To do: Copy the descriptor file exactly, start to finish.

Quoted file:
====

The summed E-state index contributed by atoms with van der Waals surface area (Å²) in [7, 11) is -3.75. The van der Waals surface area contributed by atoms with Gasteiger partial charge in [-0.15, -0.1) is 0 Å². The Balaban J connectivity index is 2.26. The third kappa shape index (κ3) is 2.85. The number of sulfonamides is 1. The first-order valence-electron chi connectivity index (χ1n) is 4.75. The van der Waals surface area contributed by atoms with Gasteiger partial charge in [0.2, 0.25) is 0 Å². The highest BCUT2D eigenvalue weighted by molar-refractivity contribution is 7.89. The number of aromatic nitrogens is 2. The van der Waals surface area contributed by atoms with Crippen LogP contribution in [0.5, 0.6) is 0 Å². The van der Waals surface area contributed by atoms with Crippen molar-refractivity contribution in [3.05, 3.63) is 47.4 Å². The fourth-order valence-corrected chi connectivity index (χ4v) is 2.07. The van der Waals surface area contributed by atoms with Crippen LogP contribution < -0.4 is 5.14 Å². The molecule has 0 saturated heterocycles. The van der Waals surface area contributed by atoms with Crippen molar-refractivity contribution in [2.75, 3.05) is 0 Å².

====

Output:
The summed E-state index contributed by atoms with van der Waals surface area (Å²) in [7, 11) is -3.75. The van der Waals surface area contributed by atoms with Gasteiger partial charge in [-0.15, -0.1) is 0 Å². The Balaban J connectivity index is 2.26. The third kappa shape index (κ3) is 2.85. The number of sulfonamides is 1. The first-order valence-electron chi connectivity index (χ1n) is 4.75. The van der Waals surface area contributed by atoms with Gasteiger partial charge in [0.2, 0.25) is 0 Å². The highest BCUT2D eigenvalue weighted by molar-refractivity contribution is 7.89. The number of aromatic nitrogens is 2. The van der Waals surface area contributed by atoms with Crippen LogP contribution in [0.5, 0.6) is 0 Å². The van der Waals surface area contributed by atoms with Crippen molar-refractivity contribution in [3.05, 3.63) is 47.4 Å². The fourth-order valence-corrected chi connectivity index (χ4v) is 2.07. The van der Waals surface area contributed by atoms with Crippen LogP contribution < -0.4 is 5.14 Å². The molecule has 0 saturated heterocycles. The van der Waals surface area contributed by atoms with Crippen molar-refractivity contribution in [2.75, 3.05) is 0 Å².